Bloomberg News

Clinton Says Asia Needs U.S. Leadership

April 11, 2012

Hillary Clinton, U.S. secretary of state. Photographer: Ramin Talaie/Bloomberg

Hillary Clinton, U.S. secretary of state. Photographer: Ramin Talaie/Bloomberg

Secretary of State Hillary Clinton said there is no alternative to U.S. leadership in the Asia- Pacific region, recognizing concerns that the U.S. is moving to deny rising Asian nations “their fair share of influence.”

“When it comes to ensuring stability and security in the Asia-Pacific and beyond, there simply is no substitute for American power,” Clinton, the top U.S. diplomat, said in a speech last night at the U.S. Naval Academy in Annapolis, Maryland.

Clinton acknowledged tensions with China, citing “cyber intrusions” that include the online theft of American intellectual property, and called for setting clear Internet governance policies with Beijing. She dismissed regional misgivings that talk of American leadership is code for protecting Western prerogatives.

“That is not the case,” she said. “China is not the Soviet Union, and we are not on the brink of a new Cold War in Asia.”

President Barack Obama has made Asia a central focus of his foreign policy, and the interconnected nature of U.S.-Asia ties underscores the importance of the administration’s “pivot” toward the region, Clinton said.

Exports to Asia are crucial to the U.S. economic recovery and reaching consumers in the region’s growing middle class is central to growth, Clinton said.

“The shape of the global economy, the advance of democracy and human rights, and our hopes for a 21st century less bloody than the 20th all hinge to a large degree on what happens in the Asia-Pacific,” Clinton said.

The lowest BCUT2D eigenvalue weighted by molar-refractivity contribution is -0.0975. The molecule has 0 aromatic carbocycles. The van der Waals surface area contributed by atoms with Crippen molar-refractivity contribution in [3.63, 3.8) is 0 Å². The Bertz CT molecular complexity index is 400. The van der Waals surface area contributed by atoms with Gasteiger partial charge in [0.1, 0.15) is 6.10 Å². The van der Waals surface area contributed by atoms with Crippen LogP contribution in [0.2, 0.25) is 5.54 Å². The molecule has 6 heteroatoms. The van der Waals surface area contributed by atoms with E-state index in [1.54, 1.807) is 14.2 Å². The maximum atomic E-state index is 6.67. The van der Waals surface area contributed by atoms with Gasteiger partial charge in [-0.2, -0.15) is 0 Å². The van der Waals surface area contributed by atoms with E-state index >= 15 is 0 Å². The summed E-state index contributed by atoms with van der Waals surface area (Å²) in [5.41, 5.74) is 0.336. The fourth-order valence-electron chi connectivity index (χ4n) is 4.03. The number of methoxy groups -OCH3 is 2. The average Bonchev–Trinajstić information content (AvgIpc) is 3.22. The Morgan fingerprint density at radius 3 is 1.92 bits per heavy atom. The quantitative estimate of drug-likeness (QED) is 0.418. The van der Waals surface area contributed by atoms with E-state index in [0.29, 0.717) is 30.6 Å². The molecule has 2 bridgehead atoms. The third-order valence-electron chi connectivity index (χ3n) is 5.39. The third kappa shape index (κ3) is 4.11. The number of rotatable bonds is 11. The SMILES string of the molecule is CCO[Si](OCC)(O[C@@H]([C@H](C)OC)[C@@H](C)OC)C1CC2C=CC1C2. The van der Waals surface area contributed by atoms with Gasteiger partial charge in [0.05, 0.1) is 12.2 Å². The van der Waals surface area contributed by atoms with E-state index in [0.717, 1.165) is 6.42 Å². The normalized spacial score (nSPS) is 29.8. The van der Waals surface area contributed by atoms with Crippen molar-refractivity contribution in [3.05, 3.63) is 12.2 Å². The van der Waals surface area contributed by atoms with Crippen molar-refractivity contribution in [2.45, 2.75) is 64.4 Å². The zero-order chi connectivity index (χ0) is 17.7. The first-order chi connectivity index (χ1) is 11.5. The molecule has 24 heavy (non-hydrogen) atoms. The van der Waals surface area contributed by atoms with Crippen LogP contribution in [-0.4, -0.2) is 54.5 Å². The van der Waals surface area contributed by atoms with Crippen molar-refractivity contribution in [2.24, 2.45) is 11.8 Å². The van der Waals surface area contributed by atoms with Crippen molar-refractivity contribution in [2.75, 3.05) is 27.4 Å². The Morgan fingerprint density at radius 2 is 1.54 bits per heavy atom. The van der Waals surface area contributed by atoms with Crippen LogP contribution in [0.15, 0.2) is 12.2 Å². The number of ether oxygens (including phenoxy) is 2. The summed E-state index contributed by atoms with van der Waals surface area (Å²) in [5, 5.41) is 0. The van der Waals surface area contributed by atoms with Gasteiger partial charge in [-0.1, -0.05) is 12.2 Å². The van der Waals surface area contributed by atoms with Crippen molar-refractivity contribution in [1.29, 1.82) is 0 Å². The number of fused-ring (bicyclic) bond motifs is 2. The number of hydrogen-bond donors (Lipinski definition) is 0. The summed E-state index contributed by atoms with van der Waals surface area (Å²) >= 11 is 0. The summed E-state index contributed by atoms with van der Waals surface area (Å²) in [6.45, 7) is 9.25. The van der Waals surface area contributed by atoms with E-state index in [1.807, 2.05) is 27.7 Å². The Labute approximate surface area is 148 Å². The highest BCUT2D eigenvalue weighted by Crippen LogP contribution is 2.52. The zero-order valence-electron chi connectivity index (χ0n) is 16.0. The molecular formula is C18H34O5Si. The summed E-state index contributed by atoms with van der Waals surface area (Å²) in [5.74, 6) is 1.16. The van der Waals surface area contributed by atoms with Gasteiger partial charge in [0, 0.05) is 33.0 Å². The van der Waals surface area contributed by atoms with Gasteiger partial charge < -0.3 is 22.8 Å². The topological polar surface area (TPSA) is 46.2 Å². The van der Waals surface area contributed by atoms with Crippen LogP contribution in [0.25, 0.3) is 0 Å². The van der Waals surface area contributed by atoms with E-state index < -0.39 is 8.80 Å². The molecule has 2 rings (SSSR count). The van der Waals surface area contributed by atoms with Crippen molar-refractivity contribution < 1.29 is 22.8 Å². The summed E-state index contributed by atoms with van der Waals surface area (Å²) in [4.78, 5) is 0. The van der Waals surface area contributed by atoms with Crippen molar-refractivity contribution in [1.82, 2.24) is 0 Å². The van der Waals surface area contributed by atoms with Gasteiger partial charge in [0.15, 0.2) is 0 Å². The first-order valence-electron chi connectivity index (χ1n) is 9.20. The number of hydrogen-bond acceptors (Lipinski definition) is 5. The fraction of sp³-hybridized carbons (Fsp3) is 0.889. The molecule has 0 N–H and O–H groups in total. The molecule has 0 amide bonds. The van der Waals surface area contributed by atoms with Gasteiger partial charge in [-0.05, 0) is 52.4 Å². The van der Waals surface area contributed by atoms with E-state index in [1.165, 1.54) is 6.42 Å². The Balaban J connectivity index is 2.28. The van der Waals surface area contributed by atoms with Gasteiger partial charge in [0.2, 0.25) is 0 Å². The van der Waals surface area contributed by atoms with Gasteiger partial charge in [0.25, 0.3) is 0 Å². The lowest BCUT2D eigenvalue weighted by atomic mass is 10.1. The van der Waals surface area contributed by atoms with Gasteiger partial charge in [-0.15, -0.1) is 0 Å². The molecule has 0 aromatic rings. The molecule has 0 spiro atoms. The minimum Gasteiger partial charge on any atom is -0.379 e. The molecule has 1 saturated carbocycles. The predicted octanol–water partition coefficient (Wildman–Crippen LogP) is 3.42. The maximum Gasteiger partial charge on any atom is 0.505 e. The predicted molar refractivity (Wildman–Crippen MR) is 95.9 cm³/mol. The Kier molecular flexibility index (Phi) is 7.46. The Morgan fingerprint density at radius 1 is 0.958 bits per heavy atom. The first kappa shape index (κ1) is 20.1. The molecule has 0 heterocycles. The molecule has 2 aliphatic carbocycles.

North Korea Concerns

North Korea and other security issues will continue to drive U.S. involvement in the region, Clinton said. North Korean threats to launch a long-range missile, if carried out, would violate United Nations Security Council resolutions and put its neighbors at risk, she said.

Coming just weeks after North Korea agreed to a moratorium on nuclear and missile testing, “the speed of the turnaround” raises questions about the country’s seriousness in saying that it wants to improve relations with the U.S. and its neighbors, Clinton said. “Recent history strongly suggests that additional provocations may follow,” she said.

The U.S. will continue to be “very candid” about areas of tension, such as cyber attacks that threaten economic and national security, Clinton said.

“Because the United States and China are two of the largest global cyber actors, establishing clear and acceptable practices in cyberspace is critical,” she said.

Regional Network

Clinton also touted the need for a strong regional network of organizations, such as the East Asia Summit, to enforce rules and settle disputes including competing claims over the oil-rich South China Sea.

Agreements such as the Trans-Pacific Partnership, a bloc of nine countries, also create a level economic playing field that allow for an “integrated Pacific economy that is open, free, transparent, fair,” she said.

The international economic system is based on “universal” and “fundamental freedoms” that emerging powers such as India and China will have to protect as they gain greater stature, Clinton said.

“They have benefited from the security it provides, the markets it opens and the trust it fosters,” she said. “As a consequence, they have a real stake in the success of that system. And as their power grows, and their ability to contribute increases, the world’s expectations of them naturally rise as well.”

Disagreement on Syria

While the U.S. and China have worked closely on some international challenges, including coping with North Korea and Iran’s alleged nuclear program, they haven’t agreed on an approach to the regime generated violence in Syria.

China has worked with Russia to veto attempts at the UN to sanction the Syrian government for a crackdown that has left as many as 9,000 dead, according to UN estimates. In Annapolis, Clinton acknowledged China’s support for Syria.

“Some of today’s emerging powers act as ‘selective stakeholders,’” she said, “picking and choosing when to participate constructively and when to stand apart from the international system.”

“While that may suit their interests in the short-term, it will ultimately render the system unworkable,” Clinton said. “And that would end up impoverishing everyone.”

To contact the reporter on this story: Nicole Gaouette in Annapolis, Maryland at

To contact the editor responsible for this story: John Walcott at

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